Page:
July 23, 2011

TIGHTENING MONEY INTO THE TEETH OF DEFLATION HAS CAUSED THE LAST FOUR SLOWDOWNS TOO:

In 1930 the Fed raised rates from 6% to 2.5% (Scott Summers, 7/21/11, Money Illusion)

No, that's not a typo. In October 1929 the discount rate was 6%, and by October 1930 the discount rate was 2.5%. So how can I say the Fed raised rates? Because interest rates are the price of credit, determined in the market for credit. And free market forces depressed the interest rate even more sharply than the 3.5% drop that actually occurred. Thus in a sense the Fed had to raise rates with a tight money policy, in order to prevent them from being much lower than 2.5% in October 1930.

Of course the discount rate is actually a non-market rate set by the Fed. But market rates such as T-bill yields fell by a similar amount in 1930.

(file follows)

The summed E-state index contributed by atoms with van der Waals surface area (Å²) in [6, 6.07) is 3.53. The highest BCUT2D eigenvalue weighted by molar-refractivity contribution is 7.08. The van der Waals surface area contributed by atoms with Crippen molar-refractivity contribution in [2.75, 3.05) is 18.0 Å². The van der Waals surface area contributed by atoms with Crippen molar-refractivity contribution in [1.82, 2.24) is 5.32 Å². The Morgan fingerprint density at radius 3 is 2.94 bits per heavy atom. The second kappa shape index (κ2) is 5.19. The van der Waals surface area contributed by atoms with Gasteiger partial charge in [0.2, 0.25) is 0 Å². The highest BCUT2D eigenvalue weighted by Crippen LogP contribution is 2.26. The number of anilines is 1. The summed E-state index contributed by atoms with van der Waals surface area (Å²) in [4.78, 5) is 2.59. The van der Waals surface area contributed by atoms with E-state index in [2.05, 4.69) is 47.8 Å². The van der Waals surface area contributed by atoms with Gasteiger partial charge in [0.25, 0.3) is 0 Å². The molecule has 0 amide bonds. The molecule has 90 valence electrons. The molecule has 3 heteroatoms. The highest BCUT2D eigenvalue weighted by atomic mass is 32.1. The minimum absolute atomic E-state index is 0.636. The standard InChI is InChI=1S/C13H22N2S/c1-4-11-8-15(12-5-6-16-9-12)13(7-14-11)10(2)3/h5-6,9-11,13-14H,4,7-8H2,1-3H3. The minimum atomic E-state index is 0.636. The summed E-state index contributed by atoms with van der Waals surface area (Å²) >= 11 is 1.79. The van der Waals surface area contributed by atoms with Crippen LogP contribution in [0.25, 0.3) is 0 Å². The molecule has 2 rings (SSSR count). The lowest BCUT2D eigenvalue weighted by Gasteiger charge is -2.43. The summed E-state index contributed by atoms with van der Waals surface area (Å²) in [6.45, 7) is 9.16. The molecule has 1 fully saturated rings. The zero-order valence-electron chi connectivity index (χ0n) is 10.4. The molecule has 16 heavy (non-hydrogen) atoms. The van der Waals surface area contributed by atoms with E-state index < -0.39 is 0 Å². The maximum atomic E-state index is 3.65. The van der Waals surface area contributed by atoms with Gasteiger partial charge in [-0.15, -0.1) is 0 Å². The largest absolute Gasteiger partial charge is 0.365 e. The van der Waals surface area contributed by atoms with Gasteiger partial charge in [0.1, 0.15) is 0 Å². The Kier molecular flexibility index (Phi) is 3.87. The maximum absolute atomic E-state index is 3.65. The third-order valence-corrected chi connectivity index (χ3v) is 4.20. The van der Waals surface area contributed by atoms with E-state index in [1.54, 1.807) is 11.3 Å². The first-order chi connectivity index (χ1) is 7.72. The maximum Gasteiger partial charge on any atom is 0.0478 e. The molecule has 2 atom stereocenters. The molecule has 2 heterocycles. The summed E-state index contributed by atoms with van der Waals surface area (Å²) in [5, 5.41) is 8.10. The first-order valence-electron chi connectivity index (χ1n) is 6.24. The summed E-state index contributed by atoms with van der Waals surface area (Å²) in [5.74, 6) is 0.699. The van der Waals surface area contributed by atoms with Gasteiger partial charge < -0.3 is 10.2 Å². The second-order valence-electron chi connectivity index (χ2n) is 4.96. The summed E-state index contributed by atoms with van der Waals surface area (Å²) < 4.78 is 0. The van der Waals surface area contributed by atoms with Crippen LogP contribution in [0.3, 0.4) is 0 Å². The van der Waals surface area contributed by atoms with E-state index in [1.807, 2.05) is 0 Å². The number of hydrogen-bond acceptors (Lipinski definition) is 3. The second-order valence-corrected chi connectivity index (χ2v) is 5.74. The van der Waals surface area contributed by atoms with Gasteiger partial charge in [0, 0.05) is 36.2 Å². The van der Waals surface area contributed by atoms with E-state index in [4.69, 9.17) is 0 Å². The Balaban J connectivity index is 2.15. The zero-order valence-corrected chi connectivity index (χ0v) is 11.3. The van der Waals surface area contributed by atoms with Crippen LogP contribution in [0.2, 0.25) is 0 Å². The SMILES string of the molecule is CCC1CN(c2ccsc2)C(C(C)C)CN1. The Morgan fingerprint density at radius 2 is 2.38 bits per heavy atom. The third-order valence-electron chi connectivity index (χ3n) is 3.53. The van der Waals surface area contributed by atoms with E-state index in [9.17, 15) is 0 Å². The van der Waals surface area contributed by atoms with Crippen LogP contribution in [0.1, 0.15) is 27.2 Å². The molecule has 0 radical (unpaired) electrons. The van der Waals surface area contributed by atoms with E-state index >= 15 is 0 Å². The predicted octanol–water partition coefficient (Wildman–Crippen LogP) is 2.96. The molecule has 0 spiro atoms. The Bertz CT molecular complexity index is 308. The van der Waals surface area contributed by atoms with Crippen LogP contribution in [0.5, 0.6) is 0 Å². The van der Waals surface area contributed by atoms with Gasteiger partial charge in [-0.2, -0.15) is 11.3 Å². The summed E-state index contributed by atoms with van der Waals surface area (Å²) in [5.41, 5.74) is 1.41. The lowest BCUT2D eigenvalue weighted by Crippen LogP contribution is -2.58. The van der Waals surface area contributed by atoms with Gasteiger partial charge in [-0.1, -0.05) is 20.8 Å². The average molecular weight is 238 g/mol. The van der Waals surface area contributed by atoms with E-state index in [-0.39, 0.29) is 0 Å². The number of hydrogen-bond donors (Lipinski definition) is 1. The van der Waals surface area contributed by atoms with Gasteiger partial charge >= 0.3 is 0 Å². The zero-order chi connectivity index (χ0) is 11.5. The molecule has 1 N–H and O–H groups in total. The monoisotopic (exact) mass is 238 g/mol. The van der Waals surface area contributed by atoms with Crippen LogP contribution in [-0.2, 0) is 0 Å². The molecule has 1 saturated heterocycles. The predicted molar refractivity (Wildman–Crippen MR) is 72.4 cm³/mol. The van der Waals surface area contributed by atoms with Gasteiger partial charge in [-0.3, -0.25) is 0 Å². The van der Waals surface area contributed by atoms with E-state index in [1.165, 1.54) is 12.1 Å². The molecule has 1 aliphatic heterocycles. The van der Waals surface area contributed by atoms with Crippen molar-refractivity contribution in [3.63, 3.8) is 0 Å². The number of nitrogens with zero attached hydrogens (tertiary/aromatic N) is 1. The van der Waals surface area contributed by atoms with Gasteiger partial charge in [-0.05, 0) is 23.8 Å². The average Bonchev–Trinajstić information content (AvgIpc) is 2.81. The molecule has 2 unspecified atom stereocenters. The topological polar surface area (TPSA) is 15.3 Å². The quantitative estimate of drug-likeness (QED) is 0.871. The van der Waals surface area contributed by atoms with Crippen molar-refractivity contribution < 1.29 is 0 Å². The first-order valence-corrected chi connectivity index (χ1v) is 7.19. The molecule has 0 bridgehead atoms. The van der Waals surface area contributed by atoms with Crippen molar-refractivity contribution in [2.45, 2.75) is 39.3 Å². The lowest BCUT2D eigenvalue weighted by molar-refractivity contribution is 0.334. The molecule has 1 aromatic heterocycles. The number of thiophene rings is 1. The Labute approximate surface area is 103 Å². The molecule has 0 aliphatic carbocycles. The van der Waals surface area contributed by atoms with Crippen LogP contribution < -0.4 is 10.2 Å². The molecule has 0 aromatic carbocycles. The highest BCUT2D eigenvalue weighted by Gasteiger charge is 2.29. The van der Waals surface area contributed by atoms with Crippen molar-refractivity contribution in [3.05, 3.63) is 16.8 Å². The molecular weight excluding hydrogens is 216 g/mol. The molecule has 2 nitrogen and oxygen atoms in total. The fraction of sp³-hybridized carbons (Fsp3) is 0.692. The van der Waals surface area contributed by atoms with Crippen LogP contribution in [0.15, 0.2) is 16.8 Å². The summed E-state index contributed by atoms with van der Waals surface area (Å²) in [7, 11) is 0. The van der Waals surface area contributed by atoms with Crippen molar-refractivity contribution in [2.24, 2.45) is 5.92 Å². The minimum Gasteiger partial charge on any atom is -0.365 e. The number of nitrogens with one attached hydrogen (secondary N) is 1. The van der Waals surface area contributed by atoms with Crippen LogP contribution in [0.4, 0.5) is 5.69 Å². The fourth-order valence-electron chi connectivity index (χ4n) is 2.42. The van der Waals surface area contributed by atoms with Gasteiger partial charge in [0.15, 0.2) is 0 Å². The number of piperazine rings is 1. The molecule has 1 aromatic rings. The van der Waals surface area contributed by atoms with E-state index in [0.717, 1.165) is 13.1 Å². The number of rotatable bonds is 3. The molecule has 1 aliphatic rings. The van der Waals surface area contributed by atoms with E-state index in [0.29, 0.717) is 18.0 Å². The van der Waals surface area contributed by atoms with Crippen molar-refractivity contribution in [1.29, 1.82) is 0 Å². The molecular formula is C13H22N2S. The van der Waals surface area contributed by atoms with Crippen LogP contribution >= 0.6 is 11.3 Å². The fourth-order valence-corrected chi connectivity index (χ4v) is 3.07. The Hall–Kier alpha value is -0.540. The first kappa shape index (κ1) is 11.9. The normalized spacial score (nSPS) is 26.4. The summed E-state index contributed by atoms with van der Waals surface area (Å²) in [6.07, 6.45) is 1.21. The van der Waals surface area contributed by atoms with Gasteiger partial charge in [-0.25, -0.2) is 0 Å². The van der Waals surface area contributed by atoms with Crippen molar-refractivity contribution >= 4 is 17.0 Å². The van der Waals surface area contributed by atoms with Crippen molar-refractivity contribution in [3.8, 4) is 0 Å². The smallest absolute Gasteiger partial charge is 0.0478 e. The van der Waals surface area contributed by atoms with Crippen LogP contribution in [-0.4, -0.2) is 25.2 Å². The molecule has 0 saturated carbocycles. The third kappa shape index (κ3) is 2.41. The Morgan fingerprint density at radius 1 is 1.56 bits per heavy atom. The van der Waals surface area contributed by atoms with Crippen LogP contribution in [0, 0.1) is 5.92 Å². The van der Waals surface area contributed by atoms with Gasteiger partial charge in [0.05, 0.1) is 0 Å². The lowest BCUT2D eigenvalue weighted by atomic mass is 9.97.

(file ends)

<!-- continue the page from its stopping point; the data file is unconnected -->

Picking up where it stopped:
A commenter of the Austrian persuasion recently argued that the Fed made a mistake by driving rates so low during the Great Contraction, and that if they hadn't done so, market forces would have weeded out the weaker and less efficient firms, laying the groundwork for a more sustainable recovery (I hope I got that right John.) [...]

Now for a curve ball. So far I've assumed the Great Depression just happened for mysterious reasons, and that the Fed responded with tight money, thus preventing interest rates from falling as far as market forces would have taken them (assuming a stable monetary base.)

But why did the Depression happen in the first place? It's very likely that the Fed's decision to reduce the monetary base by 7% was a major cause of the sharp contraction of 1929-30 (after October 1930 the base rose, as the Fed partially accommodated higher currency demand during the bank panics.)



Posted by at July 23, 2011 7:49 AM
  

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